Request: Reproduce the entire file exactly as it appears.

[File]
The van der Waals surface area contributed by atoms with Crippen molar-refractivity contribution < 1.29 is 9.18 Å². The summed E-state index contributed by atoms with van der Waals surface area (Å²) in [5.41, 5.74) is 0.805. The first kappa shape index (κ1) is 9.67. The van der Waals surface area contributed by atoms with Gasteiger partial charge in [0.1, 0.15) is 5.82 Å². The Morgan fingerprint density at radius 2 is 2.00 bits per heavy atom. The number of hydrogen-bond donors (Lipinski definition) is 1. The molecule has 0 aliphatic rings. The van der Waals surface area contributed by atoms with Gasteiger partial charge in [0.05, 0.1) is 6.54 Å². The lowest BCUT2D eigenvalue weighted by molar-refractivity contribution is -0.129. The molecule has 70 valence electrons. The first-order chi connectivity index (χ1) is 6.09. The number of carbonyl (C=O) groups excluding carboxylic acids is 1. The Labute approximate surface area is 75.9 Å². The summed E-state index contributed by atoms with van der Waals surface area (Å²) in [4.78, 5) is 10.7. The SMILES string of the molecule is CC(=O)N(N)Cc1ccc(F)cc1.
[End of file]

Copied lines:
The van der Waals surface area contributed by atoms with Crippen molar-refractivity contribution < 1.29 is 9.18 Å². The summed E-state index contributed by atoms with van der Waals surface area (Å²) in [5.41, 5.74) is 0.805. The first kappa shape index (κ1) is 9.67. The van der Waals surface area contributed by atoms with Gasteiger partial charge in [0.1, 0.15) is 5.82 Å². The Morgan fingerprint density at radius 2 is 2.00 bits per heavy atom. The number of hydrogen-bond donors (Lipinski definition) is 1. The molecule has 0 aliphatic rings. The van der Waals surface area contributed by atoms with Gasteiger partial charge in [0.05, 0.1) is 6.54 Å². The lowest BCUT2D eigenvalue weighted by molar-refractivity contribution is -0.129. The molecule has 70 valence electrons. The first-order chi connectivity index (χ1) is 6.09. The number of carbonyl (C=O) groups excluding carboxylic acids is 1. The Labute approximate surface area is 75.9 Å². The summed E-state index contributed by atoms with van der Waals surface area (Å²) in [4.78, 5) is 10.7. The SMILES string of the molecule is CC(=O)N(N)Cc1ccc(F)cc1.